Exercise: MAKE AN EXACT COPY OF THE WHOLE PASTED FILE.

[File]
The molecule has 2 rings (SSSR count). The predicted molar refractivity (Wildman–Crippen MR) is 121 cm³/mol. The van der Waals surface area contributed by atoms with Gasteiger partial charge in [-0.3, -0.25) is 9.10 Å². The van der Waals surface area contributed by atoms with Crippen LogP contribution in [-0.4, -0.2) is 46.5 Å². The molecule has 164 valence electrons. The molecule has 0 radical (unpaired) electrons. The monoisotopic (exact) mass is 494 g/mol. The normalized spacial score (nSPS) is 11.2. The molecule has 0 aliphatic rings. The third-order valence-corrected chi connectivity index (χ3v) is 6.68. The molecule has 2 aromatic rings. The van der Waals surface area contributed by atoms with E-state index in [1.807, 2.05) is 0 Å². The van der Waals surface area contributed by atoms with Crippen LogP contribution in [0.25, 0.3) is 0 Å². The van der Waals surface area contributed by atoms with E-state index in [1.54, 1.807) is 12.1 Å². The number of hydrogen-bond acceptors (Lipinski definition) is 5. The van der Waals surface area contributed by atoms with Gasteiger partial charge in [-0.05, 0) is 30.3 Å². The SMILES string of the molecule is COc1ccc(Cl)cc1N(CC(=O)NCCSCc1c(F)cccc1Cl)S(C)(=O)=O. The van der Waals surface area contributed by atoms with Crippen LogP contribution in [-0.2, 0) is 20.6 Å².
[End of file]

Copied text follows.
The molecule has 2 rings (SSSR count). The predicted molar refractivity (Wildman–Crippen MR) is 121 cm³/mol. The van der Waals surface area contributed by atoms with Gasteiger partial charge in [-0.3, -0.25) is 9.10 Å². The van der Waals surface area contributed by atoms with Crippen LogP contribution in [-0.4, -0.2) is 46.5 Å². The molecule has 164 valence electrons. The molecule has 0 radical (unpaired) electrons. The monoisotopic (exact) mass is 494 g/mol. The normalized spacial score (nSPS) is 11.2. The molecule has 0 aliphatic rings. The third-order valence-corrected chi connectivity index (χ3v) is 6.68. The molecule has 2 aromatic rings. The van der Waals surface area contributed by atoms with E-state index in [1.807, 2.05) is 0 Å². The van der Waals surface area contributed by atoms with Crippen LogP contribution in [0.25, 0.3) is 0 Å². The van der Waals surface area contributed by atoms with E-state index in [1.54, 1.807) is 12.1 Å². The number of hydrogen-bond acceptors (Lipinski definition) is 5. The van der Waals surface area contributed by atoms with Gasteiger partial charge in [-0.05, 0) is 30.3 Å². The SMILES string of the molecule is COc1ccc(Cl)cc1N(CC(=O)NCCSCc1c(F)cccc1Cl)S(C)(=O)=O. The van der Waals surface area contributed by atoms with Crippen LogP contribution in [-0.2, 0) is 20.6 Å².